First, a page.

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Old 11-05-2012, 02:20 PM   #153
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Looks like wiki has Dow flat for the most part from 1970-1980. If I remember correctly, while yahoo finance shows 10 year treasury at about 8%. However, look at 1990 to 2000 and treasury rates show up to 12% so I'd think inflation was worse in second decade and wiki shows Dow up from 1000 to 3000 in that time. I've heard that stocks do better in high inflation cause they can raise prices as needed. Just wanted to add some real numbers to memories
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Old 11-05-2012, 02:32 PM   #154
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Let's not forget that in order to compete with high interest rates, stocks had to pay a lot higher dividends that they do now. That helped lessen the pain.

Regarding the high inflation period, you left out the decade 80-90. It was in the early 80s that interest rates peaked up. The 30-yr mortgage for my 1st home was at 14%, closed in April 1980. It was after Volker raised fed fund rates up to 20% in 1981 that the inflation subsided, and stocks started to take off. The prime rate reached 21.5% in 1981 also.

PS. I just looked up the inflation rate in the early 80. The peak was at 14.76% in March 80, right at the time I bought my 1st home, but was generally around 14% for all of 1980. It lingered above 10% for most of 1981, before succumbing to Volker's bitter medicine. In 1982, it was about 6-7%, and dropped to the 3% range in 1983. Stocks rocketed after that, allowing many of the boomers to happily retire into the sunset. What a poetic ending!

PPS. Of course, the rise of stocks in the 1982-2000 period was also attributed to the peace dividend after the end of the Cold War. How lucky are the boomers? Of course, they had to suffer through it and the Vietnam War first.
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Old 11-05-2012, 02:46 PM   #155
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Looks just the opposite to me. 10yr peaked in '81 at almost 16%. It started in '90 at about 8.5% and has been declining since. Inflation was out of control in the '70s mostly driven by commodities/energy prices. It was mild during the 90s, plus declining interest rates made a perfect time for stocks.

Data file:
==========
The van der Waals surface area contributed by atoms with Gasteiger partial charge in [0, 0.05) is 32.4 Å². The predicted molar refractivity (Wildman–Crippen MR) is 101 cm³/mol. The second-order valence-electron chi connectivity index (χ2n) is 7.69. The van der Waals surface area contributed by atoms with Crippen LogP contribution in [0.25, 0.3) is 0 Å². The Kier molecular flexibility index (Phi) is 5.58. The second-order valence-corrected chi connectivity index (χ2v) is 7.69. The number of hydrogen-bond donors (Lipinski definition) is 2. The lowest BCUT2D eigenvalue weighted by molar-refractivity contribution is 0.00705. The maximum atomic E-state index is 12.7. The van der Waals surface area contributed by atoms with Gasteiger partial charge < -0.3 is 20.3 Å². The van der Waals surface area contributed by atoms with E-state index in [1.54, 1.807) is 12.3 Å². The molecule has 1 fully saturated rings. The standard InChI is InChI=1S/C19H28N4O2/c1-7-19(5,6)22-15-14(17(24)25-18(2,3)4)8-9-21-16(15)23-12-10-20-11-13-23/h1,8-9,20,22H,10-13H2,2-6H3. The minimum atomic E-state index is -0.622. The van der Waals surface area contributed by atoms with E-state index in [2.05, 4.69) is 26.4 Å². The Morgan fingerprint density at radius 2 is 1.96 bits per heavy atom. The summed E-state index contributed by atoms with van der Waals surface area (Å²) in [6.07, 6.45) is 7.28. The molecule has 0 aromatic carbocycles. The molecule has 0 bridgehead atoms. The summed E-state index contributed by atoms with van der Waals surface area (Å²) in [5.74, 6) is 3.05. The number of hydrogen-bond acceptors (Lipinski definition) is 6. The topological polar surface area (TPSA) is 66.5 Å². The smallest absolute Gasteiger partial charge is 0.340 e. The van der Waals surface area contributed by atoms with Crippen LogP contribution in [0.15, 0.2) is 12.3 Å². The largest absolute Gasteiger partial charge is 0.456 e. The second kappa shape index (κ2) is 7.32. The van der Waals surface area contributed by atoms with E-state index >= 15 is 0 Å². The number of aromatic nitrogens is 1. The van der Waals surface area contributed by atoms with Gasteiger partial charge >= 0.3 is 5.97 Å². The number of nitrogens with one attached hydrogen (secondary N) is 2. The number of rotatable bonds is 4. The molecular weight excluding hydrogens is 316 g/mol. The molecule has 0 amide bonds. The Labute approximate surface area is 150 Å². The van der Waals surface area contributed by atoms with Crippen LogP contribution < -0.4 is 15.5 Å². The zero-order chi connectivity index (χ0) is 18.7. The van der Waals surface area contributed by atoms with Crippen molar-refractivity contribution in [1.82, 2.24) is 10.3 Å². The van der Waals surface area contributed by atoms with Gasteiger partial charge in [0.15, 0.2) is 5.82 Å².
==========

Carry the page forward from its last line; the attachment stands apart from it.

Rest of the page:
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Old 11-05-2012, 03:18 PM   #156
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IMHO a SWR for stocks and bond funds is 0%. Your retirement essential income should come from SPIAs, SS a pension or other stable income sources.
Still trying to make sense of this - I can understand low, but 0% makes no sense at all. If you're going to withdraw 0%, you don't need any portfolio at all...
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Old 11-05-2012, 03:23 PM   #157
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Old 11-05-2012, 03:25 PM   #158
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Still trying to make sense of this - I can understand low, but 0% makes no sense at all. If you're going to withdraw 0%, you don't need any portfolio at all...
Maybe he means not spending down the assets but living off dividends/interest ?
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Old 11-05-2012, 03:31 PM   #159
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The interest rate environment of the '70s is very different from that today. A century of data says that when 10-year Treasuries yield above 5% (most of 1970s), stock prices move the opposite direction of yield changes. When the 10 year yield is below 5% (today) stock prices move in the same direction as yield changes. Since the 10-year is currently below 5% and expected to rise, stocks will rise concomitantly. Once the 10-year reaches 5% and increases further, stocks will falter.
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When interest goes up to approach double digit, P/E contraction will hurt stocks like crazy, that's for sure!
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Looks like wiki has Dow flat for the most part from 1970-1980. If I remember correctly, while yahoo finance shows 10 year treasury at about 8%. However, look at 1990 to 2000 and treasury rates show up to 12% so I'd think inflation was worse in second decade and wiki shows Dow up from 1000 to 3000 in that time. I've heard that stocks do better in high inflation cause they can raise prices as needed. Just wanted to add some real numbers to memories
I'm impressed with the high-definition clarity of your crystal balls. It almost makes me want to give up asset allocation and be an active trader.

Nah, sounds like work.
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Old 11-05-2012, 04:08 PM   #160
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I'm impressed with the high-definition clarity of your crystal balls. It almost makes me want to give up asset allocation and be an active trader.

Nah, sounds like work.
Well, since you quoted me... Of course when we looked back at history, which were what we talked about, it was so clear.

About AA, I do that too, but reserve the right to modify it as I see fit. Active trader? Nah. Things usually do not happen that fast. Though I have nothing against day trading, I do not see how I can make money that way. Year trading, or even decade trading, now that's different. I have the patience, you see.

About it being work, I do not mind the work, but the question I ask is, does it pay? I guess time will tell.

PS. I really, really need to log off to go to Home Depot now. See ya all later.